Retirement plans warn of a “penalty for early withdrawal.” Might that also apply to the withdrawal of American and NATO forces from Afghanistan?
If you set aside the victory by coalition forces that expelled Saddam Hussein’s overmatched troops from Kuwait in 1991, the U.S. has not won a war since World War II. Not in Korea, not in Vietnam, and now, says President Biden, Afghanistan is a war we cannot win.
Osama bin Laden predicted we didn’t have the staying power and would ultimately tire of the conflict. President Biden claims, “We are ending America’s longest war.” It may only get worse, because terrorism knows no state boundaries and does not conduct itself according to classic rules of warfare.
After initially saying nothing about helping thousands of translators, drivers and others who assisted Americans, Biden has promised to relocate them to a third country while their U.S. visas are processed.
That is something we did not do following our withdrawal from Vietnam. Untold numbers of translators and others who assisted American troops were reportedly rounded up by the North Vietnamese and tortured, imprisoned or killed.
U.S. air power is what largely kept the Taliban at bay. Without it, they are recapturing territories they once held before 9/11 and will again threaten the rights of women and girls to work and attend schools.
Watch for a rapid return of the burqa. A generation of young Afghan women born during the last 20 years have had no experience wearing the head-to-toe garment with face covering.
President Biden and former president Trump, who first announced the withdrawal of U.S. forces, have said that America cannot engage in “nation-building.” Even recent history has proven that true.
The larger question is whether we can defend ourselves against further attacks on this country if al-Qaida regroups and, with the help of Iran, stages another 9/11-type attack, or worse, this time with nuclear devices.
All wars cost money, lives and limbs. The question is whether the investment was worth it. Did it produce desired outcomes? At best the answer when it comes to Afghanistan is problematic. At worst, it is what The Economist calls “a disaster.”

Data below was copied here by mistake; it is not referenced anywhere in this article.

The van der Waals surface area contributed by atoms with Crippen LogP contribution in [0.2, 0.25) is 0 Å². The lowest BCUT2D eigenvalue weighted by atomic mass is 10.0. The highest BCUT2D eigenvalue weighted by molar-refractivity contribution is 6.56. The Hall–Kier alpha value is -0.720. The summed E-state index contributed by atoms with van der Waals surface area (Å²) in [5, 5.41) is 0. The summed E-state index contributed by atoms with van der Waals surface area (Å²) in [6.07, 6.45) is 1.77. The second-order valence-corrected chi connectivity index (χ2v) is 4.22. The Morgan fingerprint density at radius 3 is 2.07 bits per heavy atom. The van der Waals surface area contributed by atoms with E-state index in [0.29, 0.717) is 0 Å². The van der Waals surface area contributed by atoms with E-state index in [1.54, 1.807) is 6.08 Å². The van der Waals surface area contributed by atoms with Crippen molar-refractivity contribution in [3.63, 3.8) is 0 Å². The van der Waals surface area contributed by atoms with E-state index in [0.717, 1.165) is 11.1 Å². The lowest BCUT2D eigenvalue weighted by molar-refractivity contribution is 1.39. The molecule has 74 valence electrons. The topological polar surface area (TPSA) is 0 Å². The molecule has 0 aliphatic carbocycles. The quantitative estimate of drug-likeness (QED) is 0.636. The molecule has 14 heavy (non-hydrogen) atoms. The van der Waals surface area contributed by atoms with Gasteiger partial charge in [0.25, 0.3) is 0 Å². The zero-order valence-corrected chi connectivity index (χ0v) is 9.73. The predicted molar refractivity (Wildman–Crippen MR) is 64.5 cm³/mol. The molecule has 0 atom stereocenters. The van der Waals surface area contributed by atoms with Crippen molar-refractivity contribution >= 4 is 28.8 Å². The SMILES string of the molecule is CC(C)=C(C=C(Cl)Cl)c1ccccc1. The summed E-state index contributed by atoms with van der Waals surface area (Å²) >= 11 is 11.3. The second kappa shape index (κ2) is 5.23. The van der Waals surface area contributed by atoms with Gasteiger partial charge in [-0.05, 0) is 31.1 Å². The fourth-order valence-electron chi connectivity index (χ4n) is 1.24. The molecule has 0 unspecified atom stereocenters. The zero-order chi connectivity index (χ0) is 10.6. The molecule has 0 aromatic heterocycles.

The Military Times reports on a study by the Costs of War Project, which found that the combined cost of our involvement in Afghanistan is over $2 trillion: “Those funds do not, however, include the amount the United States government is obligated to spend on lifetime care for American veterans of this war, nor does it include future interest payments on money borrowed to fund the war.”
The Costs of War Project also estimates “241,000 people have died because of the war in Afghanistan, which includes more than 2,400 American service members and [at] least 71,344 civilians.”
Will there be a wall to commemorate U.S. deaths? The Vietnam Veterans Memorial still haunts me when I visit it in Washington, D.C.
I knew some people whose names are carved into the black granite wall. My name might have been one of them. As an Army enlisted man, I received orders for Vietnam, but managed to get reassigned thanks to my position at Armed Forces Radio in New York and contacts at the Pentagon. More than 58,300 others were not as fortunate.
What did we learn from Vietnam? Obviously nothing, because we have repeated history in Afghanistan. There was no “end game,” except to hold off the Taliban, an entity motivated by religious fervor that has no intention of quitting.
If al-Qaida regroups and another terror attack is launched against the U.S., what will be our response and who will be assigned blame?
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